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  • AUSTRALIA

    Juvenile injustice

    • Julian Butler
    • 22 February 2022
    4 Comments

    Having previously spent time as lawyer working predominantly in the Children’s Court of Victoria, there isn’t too much about the State’s treatment of young people that shocks me. That is, until a few weeks ago when I was drawn to the final item of The Weekend Australian’s editorial column. Under the heading, ‘Hurt boy’s inhuman treatment’, was set out the details of a 15-year-old West Australian boy who had been ‘locked alone in a glass-walled observation cell of a juvenile detention centre in the southern suburbs of Perth for 79 days.’    

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  • ARTS AND CULTURE

    The Australian love story

    • Barry Gittins
    • 15 February 2022
    7 Comments

    Did you make the annual obeisance to St Valentine’s Day traditions [read purchases] on the 14th? Last year, Australians were projected to spend $1.1 billion on Valentine’s Day gifts as St Valentine’s Day was lauded and backed by marketers, glamorising Romantic ardour and infatuation, glorious, all-consuming passion, and a thirst for intimacy and transcendence.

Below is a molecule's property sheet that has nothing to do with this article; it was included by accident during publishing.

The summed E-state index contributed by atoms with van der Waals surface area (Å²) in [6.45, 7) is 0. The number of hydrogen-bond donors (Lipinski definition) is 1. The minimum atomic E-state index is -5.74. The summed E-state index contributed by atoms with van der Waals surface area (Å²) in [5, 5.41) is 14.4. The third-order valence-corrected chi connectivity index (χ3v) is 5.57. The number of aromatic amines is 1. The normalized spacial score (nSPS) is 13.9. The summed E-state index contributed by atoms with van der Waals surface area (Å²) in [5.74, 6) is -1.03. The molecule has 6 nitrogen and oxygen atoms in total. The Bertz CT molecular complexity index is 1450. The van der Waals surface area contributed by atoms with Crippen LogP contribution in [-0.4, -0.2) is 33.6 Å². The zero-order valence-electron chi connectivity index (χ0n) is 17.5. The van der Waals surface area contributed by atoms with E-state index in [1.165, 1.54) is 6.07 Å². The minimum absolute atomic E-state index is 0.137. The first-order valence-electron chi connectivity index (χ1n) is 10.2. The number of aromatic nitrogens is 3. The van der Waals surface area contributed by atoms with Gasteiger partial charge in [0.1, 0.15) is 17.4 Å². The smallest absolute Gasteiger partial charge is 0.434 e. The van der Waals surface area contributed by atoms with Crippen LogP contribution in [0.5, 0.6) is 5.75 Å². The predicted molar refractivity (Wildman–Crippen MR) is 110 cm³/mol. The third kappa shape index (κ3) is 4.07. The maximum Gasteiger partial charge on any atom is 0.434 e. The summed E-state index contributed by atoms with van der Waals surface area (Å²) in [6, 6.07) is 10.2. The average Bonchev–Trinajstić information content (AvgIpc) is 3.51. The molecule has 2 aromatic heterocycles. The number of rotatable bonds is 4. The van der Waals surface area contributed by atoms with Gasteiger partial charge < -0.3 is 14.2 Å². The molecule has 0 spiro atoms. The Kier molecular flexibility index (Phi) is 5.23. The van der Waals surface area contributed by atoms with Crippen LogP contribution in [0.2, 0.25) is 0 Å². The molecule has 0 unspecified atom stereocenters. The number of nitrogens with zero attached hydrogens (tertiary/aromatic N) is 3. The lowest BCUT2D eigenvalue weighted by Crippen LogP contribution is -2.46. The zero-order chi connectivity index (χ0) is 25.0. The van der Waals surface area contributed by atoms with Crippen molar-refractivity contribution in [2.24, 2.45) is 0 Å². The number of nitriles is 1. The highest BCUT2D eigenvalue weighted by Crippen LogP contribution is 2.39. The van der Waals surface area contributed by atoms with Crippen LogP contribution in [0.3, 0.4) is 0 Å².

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  • ARTS AND CULTURE

    Philosophy as a tin opener

    • Andrew Hamilton
    • 10 February 2022
    8 Comments

    My ambivalence about philosophy came from my placing a high value on reason and its desire to test its own limits, but simultaneously being inherently suspicious of reasons. They are the stuff out of which the tin-soldiers of isms are created and so often used to patrol the fence that separates acceptable from unacceptable thought. 

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  • RELIGION

    The final form of love

    • Simon Smart
    • 04 February 2022
    7 Comments

    How are your New Year’s resolutions going? One that probably didn’t make the list was: forgive more. But maybe it should have. I recently met a couple, Danny and Leila Abdallah, who have a compelling story to illustrate that, while challenging, forgiveness offers unexpected rewards. I interviewed them for a podcast and can’t stop thinking about them.

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  • ARTS AND CULTURE

    The allure of moral outrage

    • Lucas Keefer
    • 27 January 2022
    22 Comments

    It’s no secret that highly politicised issues seem to elicit strong emotional reactions, particularly feelings of intense anger. But not only are these feelings common, individuals seem actively motivated to seek out stories of tragedy, scandal, and injustice on a seemingly unending quest to feel moral outrage.

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  • ARTS AND CULTURE

    From before the flood

    • Gillian Bouras
    • 25 January 2022
    8 Comments

    I’m not sure that my Greek grandchildren know the word antediluvian or whether they have heard of Methuselah, but they certainly consider me an ancient relic who occasionally tells tall tales and true from the legendary past, and from another land. Of course they are unable to conceive of life or domestic space without screens: even my youngest grandchild, who has just had her first birthday, knows when a Skype call is imminent, and coos accordingly.